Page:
Constructions of flood vulnerability across an etic-emic spectrum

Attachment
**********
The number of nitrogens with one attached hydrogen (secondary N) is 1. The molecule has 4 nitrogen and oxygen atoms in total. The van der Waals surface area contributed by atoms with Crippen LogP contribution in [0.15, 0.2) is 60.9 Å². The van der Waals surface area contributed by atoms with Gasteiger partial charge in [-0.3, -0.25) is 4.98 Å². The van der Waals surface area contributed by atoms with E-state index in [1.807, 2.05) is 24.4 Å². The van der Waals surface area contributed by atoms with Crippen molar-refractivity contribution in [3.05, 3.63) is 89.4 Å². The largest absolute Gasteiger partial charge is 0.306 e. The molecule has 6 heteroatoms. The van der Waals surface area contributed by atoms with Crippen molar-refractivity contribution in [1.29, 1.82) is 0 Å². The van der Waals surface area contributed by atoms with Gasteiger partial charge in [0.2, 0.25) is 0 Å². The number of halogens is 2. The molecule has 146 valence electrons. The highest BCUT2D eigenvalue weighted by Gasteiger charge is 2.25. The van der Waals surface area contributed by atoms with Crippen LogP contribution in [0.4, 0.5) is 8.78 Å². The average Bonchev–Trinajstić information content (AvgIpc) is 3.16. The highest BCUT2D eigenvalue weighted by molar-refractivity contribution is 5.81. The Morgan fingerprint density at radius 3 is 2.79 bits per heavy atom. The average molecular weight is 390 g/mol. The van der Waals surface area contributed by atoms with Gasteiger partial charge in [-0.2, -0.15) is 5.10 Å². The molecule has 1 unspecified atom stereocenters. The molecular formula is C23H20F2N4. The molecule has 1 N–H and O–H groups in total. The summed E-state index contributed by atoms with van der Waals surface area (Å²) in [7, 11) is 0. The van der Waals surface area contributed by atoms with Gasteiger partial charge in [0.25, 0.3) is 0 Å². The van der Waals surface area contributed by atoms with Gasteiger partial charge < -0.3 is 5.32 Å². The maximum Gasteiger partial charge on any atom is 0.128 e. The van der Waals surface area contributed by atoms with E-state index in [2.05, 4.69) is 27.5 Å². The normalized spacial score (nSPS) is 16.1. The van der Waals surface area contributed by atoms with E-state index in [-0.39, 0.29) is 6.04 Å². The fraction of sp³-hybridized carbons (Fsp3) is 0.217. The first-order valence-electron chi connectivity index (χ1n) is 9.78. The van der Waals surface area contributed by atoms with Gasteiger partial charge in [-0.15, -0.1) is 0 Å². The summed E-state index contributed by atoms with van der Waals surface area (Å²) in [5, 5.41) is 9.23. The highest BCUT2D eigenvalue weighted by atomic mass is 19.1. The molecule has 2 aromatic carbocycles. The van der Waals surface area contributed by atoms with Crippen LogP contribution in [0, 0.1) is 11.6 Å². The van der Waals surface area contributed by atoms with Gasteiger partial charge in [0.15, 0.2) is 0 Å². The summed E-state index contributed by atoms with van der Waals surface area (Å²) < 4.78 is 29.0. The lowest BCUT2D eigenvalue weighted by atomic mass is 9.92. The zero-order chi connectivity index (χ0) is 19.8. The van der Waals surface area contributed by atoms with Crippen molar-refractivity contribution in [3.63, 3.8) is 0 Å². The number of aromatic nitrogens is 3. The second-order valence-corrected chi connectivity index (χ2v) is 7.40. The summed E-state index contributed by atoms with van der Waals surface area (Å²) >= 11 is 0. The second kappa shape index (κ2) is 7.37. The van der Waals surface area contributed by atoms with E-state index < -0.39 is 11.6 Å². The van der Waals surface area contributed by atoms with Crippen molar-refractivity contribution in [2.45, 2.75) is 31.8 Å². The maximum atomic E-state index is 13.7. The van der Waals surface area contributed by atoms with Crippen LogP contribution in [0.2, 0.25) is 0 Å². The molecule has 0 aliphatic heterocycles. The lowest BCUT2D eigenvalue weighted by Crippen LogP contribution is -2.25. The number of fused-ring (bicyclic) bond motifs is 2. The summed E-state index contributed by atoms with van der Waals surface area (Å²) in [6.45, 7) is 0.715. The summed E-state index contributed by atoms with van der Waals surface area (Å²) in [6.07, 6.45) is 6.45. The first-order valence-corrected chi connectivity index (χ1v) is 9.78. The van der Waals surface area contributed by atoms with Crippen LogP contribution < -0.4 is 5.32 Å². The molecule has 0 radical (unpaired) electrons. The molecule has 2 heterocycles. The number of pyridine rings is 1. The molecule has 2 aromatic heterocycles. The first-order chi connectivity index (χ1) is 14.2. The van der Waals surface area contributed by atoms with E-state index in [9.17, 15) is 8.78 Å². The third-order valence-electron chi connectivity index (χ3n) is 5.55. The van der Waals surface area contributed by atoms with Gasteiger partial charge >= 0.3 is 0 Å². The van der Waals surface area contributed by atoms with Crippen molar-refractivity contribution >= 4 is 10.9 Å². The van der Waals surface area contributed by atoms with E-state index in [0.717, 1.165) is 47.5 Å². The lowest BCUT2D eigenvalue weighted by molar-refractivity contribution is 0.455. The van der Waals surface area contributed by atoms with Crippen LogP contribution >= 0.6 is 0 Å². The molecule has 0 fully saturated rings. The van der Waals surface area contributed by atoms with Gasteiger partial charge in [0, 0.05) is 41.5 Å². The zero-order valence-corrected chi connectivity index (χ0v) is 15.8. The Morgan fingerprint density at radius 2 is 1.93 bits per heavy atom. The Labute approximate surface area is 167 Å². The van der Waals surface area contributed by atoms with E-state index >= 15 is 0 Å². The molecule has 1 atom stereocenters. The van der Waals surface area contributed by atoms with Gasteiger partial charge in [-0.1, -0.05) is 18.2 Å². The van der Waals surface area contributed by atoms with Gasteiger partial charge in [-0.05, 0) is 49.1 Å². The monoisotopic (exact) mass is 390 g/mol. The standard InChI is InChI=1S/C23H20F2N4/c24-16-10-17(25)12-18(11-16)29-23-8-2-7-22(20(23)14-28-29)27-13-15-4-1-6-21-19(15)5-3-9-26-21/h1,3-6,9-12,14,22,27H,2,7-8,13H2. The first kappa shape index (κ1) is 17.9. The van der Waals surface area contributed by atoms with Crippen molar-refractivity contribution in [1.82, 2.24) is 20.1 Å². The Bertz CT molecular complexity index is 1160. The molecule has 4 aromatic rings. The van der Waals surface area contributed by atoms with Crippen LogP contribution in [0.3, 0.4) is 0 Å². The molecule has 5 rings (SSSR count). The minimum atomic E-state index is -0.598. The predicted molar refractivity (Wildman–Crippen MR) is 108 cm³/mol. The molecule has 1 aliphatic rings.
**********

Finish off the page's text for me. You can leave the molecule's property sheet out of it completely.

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Constructions of vulnerability are varied and contested through different research traditions, such that there is no agreed definition of its meaning. In an attempt to lessen this confusion, this thesis builds upon the distinction between etic (“outsider”) and emic (“insider”) orientated research and examines the extent to which vulnerability knowledge can be aligned to this spectrum. The nature of emic-orientated research necessitates the identification of “insiders”, who are assumed to be those ‘closest’ to the issue at hand and able to offer first-hand insights based on personal experience. However, it is arguably inappropriate to assume the existence of a supposedly homogeneous group of insiders, or a definitive boundary between insiders and outsiders. Therefore, this research critically examines the notion of “insiderness” and the extent to which this influences constructions of flood vulnerability. Mixed methods are employed to elicit the perspectives of emergency professionals and the public in two socially-contrasting locations exposed to multiple flood drivers; a Bradford town in West Yorkshire (fluvial and pluvial flooding) and a town on the Isle of Wight (tidal and pluvial flooding). Contents analysis, semi-structured interviews and cognitive interviews facilitated by a GIS-based flood risk mapping tool (“KEEPER”), demonstrate the influence of professional roles, scales of decision making and phase of emergency management upon constructions of vulnerability. From this, it is argued that area-wide vulnerability assessment could benefit from more interactive and malleable forms of mapping, flexible to different place and hazard contexts, and professional needs. With residents, questionnaires, in-depth interviews and vignettes reveal evidence of hazardcentric, social-centric and existential constructions, which inform self-declared vulnerabilities. A number of variables and processes are identified as relevant for understanding the formation of these constructions. For instance, this research documents the process of othering, whereby residents distance vulnerability from the self, onto a real or illusionary “vulnerable other”. Moreover, analysis suggests that this is partly motivated amongst “insiders” by the need to preserve ontological security. At a time where flooding is set to increase and households are expected to embrace responsibility and act to mitigate risks to their properties, these findings highlight a potentially significant barrier to household resilience, especially in the context of pluvial flooding. On the basis of this research, recommendations are made for using the concept of “insiderness” to target and tailor communication and community engagement in FRM.